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Starter system: Small server + small database
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Expanded system: Large server + large database
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Figure 5.3 The traditional approach to scaling a database. Bigger servers drive bigger databases. But the system is throttled by how fast the server and the disk subsystem can handle writes, and it quickly reaches its limits when dealing with internet scale.
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Designing and architecting for internet scale: sharding
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Internet scaled system: Many commodity servers + many parallel databases
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Figure 5.4 The sharding approach to database scaling uses more modest servers (usually based on cheap commodity hardware) with modest databases, where each server and its associated database takes on a portion of the database load. A good partitioning scheme balances the load and allows continued expansion as the application continues to scale. DATA ARE MORE HIGHLY AVAILABLE
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Because shards are independent, a failure in one doesn t cause a failure in another. And if you make each shard operate at 50 percent capacity, it s much easier to upgrade a shard in place. Keeping multiple data copies within a shard also helps with redundancy, making the data more parallelized so more work can be done on the data. You can also set up a shard to have master-slave (where the master database is the authoritative source and the slave databases are synchronized to it) or dual master (where each server functions as both a master and a slave to the other server) replication to avoid a single point of failure within the shard. If one server goes down, the other can take over.
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DATA AREN T REPLICATED
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Replicating data from a master server to slave servers is a traditional approach to scaling. Data are written to a master server and then replicated to one or more slave servers. At that point, read operations can be handled by the slaves, but all writes happen on the master. Obviously, the master becomes the write bottleneck and a single point of failure. And as load increases, the cost of replication increases. Replication costs in CPU, network bandwidth, and disk I/O. The slaves fall behind and have stale data. Now that you ve learned about the sharding concept and its attributes, let s explore the various common approaches to partitioning databases into shards.
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Sharding in practice: the most common database partitioning schemes
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Continuing to peel the onion, we ll discuss the most common types of sharding. The way the database is partitioned needs to match the characteristics of the application and its usage patterns. Do you separate out features, each to its own database Should you divide segments of users to each have a separate database Or is it best to use an even more sophisticated scheme, because your system may need to be repartitioned over and over as it grows You have to make these choices early. To make an informed decision, you need to understand how your application is used.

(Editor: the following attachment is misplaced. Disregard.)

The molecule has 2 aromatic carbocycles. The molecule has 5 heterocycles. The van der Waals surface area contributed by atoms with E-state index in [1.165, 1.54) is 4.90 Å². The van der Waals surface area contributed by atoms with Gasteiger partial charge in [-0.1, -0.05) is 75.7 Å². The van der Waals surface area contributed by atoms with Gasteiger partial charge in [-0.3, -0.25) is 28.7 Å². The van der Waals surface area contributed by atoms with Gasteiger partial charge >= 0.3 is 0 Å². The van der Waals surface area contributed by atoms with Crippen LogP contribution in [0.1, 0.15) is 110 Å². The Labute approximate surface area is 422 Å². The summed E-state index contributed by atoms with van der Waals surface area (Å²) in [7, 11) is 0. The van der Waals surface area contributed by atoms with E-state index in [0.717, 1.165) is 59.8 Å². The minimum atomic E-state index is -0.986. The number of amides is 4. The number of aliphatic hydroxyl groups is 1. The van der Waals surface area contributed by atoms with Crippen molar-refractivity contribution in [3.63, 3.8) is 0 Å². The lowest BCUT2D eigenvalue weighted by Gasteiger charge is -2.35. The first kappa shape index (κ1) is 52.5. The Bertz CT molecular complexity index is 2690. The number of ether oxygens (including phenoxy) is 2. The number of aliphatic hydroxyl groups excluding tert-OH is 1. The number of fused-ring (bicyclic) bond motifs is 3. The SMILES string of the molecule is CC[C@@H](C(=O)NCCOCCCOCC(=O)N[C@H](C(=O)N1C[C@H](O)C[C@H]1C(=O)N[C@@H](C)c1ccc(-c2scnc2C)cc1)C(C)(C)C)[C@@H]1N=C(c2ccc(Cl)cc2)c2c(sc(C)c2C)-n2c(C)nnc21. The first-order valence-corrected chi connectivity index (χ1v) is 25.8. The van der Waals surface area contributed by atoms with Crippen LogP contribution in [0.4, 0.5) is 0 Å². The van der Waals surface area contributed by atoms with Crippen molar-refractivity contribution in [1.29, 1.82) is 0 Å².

VERTICAL PARTITIONING
A simple way to segment your application database is to move tables related to specific features to their own server. For example, placing user profile information on
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Videos User profiles Blogs
one database server, putting friend lists on another, and using a third for usergenerated content, such as photos and blogs, may make sense. Figure 5.5 shows a hypothetical social networking site that employs vertical database partitioning (the real social networks guard their inner architectures like state secrets). The key benefit of this approach is that it s straightforward to implement and has low impact on the application as a whole. The drawback here is, if the site experiences additional growth, it may be necessary to further shard a feature-specific database across multiple servers (for example, handling metadata queries for 10 billion photos by 400 million users may be more than a single server can handle; but not many services will see Facebook s growth profile).
RANGE-BASED PARTITIONING
MySocialNetworkingSite.com
Friend lists Photos
Fan pages
Figure 5.5 A hypothetical social networking site that employed vertical (feature-based) partitioning when it implemented sharding to help it scale its application to ever-larger numbers of users
When the entire data set for a single feature or table needs to be further subdivided across multiple servers, it s important to ensure that the data is split up in a predictable manner. One approach to ensuring this predictability is to split the data based on value ranges that occur within each entity. For example, you can split sales transactions by what year they were created or assign users to servers based on the first digit of their zip code. The main problem with this approach is that if the value whose range is used for partitioning isn t chosen carefully, then the sharding scheme leads to unbalanced servers. In the previous example, splitting up transactions by date means that the server with the current year gets a disproportionate amount of read and write traffic. Similarly, partitioning users based on their zip code assumes that your user base is evenly distributed across the different zip codes. But this fails to account for situations where an application is popular in a particular region and the fact that human populations vary across zip codes.
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